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Roman Catholic Abbots and Abbesses

The heads of Roman Catholic monastic bodies are responsible for the spiritual and temporal well-being of their communities, and they play a vital role in the life of the Church. The earliest types of abbots were leaders of small communities of monks and nuns who lived in the desert regions of Egypt and Syria in the 4th century AD. These communities were dedicated to prayer, fasting, and study, and they played an important role in the development of early Christian spirituality. As Christianity spread throughout Europe, monasticism also
spread. Monasteries were established in all parts of the continent, and abbots and abbesses became important figures in both the religious and secular spheres. Many were advisors to kings and queens, and they played a leading role in the evangelisation of new peoples. They continued to play an important role in the Church and in society throughout the Middle Ages. Monasteries were centres of learning and culture, and their leaders were often patrons of the arts and sciences. Monasteries also played an important role in providing social services, such as care for the sick and the poor. In the 16th century, the Protestant Reformation led to the closure of many monasteries in Europe. However, monasticism continued to thrive in Catholic countries, and abbots and abbesses remained important figures in the Church. Today, there are over 1,000 Benedictine abbeys and monasteries in the world, and there are also many other monastic orders.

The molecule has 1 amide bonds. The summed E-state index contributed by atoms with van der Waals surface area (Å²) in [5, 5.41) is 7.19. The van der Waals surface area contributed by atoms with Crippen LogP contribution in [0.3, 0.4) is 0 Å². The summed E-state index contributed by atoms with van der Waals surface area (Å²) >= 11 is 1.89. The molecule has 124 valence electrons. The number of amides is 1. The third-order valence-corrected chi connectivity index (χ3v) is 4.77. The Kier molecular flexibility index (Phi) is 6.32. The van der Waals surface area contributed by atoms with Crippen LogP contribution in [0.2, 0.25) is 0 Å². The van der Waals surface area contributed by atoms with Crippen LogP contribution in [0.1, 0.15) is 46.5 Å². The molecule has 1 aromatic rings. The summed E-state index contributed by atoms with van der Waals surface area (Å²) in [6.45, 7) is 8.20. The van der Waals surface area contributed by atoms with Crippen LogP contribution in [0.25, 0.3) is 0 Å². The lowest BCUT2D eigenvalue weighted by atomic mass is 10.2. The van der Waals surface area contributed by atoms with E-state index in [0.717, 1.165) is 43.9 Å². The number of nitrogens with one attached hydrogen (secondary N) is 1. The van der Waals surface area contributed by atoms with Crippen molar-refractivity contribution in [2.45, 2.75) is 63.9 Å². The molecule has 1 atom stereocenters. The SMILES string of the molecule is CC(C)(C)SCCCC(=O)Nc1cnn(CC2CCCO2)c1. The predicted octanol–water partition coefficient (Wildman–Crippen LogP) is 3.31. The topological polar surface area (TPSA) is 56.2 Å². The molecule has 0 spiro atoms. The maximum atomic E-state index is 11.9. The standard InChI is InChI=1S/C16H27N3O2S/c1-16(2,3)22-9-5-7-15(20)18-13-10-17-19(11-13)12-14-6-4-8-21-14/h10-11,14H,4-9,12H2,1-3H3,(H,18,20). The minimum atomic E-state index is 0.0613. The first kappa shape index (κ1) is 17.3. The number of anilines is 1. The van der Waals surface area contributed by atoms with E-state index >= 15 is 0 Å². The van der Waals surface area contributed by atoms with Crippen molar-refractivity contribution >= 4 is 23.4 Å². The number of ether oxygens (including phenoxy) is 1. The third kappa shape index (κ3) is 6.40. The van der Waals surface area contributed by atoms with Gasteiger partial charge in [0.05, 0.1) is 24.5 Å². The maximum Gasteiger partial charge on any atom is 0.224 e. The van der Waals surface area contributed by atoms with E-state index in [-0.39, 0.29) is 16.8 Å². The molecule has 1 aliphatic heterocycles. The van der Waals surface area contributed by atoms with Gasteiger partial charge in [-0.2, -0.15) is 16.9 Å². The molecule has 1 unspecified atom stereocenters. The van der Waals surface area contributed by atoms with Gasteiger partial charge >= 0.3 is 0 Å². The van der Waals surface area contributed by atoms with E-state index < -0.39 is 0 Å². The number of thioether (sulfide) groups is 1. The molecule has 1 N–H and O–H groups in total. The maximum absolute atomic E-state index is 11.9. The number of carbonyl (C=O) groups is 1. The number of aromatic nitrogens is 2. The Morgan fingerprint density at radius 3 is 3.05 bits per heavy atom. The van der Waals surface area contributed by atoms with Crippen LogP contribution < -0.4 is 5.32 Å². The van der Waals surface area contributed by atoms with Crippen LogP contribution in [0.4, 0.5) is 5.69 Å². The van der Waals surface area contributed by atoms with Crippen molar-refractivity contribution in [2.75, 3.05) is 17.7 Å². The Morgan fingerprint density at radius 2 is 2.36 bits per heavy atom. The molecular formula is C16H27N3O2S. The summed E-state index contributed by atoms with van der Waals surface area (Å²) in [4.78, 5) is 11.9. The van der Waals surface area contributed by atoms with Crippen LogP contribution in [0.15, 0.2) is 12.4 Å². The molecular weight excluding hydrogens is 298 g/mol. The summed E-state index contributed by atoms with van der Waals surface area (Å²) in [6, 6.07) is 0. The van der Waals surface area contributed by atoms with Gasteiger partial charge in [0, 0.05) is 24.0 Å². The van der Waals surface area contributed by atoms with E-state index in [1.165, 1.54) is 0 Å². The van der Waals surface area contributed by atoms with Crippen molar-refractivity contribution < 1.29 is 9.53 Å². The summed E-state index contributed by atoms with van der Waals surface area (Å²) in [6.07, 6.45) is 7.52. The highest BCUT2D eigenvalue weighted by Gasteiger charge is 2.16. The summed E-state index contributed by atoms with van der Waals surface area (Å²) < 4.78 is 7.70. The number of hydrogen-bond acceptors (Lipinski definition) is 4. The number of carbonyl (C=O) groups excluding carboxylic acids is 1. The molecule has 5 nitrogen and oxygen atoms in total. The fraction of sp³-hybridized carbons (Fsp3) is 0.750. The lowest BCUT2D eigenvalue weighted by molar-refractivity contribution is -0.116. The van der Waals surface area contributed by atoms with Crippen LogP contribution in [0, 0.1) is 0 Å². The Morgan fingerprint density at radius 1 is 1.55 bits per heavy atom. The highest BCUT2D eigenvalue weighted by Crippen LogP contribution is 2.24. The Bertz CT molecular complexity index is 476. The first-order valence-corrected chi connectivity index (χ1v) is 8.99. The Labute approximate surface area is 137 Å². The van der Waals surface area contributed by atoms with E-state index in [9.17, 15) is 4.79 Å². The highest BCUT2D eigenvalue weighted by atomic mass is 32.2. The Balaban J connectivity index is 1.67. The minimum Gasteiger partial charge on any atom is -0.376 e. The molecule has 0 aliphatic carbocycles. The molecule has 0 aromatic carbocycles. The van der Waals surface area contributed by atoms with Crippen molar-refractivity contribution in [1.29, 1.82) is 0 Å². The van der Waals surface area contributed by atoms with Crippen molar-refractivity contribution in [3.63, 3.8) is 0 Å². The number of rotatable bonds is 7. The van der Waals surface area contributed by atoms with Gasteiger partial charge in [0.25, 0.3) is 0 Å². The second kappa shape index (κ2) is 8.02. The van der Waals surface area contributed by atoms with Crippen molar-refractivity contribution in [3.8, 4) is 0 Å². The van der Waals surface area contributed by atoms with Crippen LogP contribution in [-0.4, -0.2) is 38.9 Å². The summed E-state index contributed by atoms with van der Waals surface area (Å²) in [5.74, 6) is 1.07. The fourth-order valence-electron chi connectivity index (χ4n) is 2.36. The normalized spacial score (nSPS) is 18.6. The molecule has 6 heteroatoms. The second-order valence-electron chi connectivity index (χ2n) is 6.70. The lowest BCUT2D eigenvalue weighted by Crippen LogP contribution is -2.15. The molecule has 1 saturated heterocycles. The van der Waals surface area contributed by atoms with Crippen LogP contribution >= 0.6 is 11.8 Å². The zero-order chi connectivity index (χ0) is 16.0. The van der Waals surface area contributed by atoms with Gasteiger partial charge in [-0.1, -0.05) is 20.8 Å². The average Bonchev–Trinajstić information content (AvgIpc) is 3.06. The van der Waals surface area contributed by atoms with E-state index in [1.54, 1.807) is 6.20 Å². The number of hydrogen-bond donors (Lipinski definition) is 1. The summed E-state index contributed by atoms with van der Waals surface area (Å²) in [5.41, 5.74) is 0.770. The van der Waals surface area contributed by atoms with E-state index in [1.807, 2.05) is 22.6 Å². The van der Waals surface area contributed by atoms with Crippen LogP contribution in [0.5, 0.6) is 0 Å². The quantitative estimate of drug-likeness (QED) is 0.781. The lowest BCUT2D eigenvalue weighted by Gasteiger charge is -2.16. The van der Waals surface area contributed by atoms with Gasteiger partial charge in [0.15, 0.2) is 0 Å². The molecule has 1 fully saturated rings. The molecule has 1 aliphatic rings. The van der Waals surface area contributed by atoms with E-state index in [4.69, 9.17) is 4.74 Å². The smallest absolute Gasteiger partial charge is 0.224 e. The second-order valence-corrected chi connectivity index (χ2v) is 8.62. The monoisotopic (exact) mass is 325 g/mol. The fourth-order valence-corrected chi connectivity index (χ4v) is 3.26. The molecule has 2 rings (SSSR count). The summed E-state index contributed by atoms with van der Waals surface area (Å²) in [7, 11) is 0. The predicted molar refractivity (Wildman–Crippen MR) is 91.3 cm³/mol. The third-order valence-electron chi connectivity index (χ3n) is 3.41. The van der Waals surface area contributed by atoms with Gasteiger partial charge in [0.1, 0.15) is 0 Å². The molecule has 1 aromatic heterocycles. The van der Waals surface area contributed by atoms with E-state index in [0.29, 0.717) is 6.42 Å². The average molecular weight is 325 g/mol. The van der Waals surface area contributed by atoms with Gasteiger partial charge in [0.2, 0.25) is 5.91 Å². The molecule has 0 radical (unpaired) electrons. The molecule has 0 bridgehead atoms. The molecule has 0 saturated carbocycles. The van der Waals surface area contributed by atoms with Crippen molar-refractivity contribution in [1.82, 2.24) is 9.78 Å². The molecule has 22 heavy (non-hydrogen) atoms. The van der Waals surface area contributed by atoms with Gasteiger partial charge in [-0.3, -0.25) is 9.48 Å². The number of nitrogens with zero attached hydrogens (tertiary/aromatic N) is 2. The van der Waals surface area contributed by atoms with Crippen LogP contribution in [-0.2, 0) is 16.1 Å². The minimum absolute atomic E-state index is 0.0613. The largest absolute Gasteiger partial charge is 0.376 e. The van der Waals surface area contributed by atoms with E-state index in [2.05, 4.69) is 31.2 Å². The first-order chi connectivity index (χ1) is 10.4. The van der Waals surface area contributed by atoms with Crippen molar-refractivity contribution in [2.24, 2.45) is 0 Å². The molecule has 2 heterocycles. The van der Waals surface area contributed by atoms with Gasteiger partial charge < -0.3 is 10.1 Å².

Abbeys and Monasteries
Orval Abbey, Abbots of (Villers-devant-Orval, Florenville, Wallonia)
Lode Van Heck, Bp of Ghent
2007–; *1950
Glastonbury Abbey, Abbots of (Somerset)
►Founded c. 601
►Destroyed 1184 - rebuilt
►To Diocese of Bath and Glastonbury 1192 - disputed  
►Regained independence 1242
Richard Whiting
Abolished 1539
Cronschwitz Monastery, Abbesses of (Thuringia)
Weida (1370)
Gernrode Abbey, Abbesses of (Harz, Saxony-Anhalt)
Weida (1370)
Polling Abbey, Provosts of (Upper Bavaria)
Santa Maria de Marcilla Monastery, Abbesses of (Navarra)
Gramont (1980)
Saint-Maurice d'Agaune Abbey, Abbots of (Valais)
Savoy (254)
1057; †1068
Savoy (254)
1067–68?; †1068
Savoy (254)
–1116; †1148
Savoy (254)
Saint-Maurice d'Agaune, Provosts of (Valais)
1002–>c. 1014; †1025
Anselmid (254)
1022?; †1068
Savoy (254)
1031; †1068
Savoy (254)
1046; †1054
Savoy (254)

Families | Lands Abbr. and Symbols | Roman Catholicism

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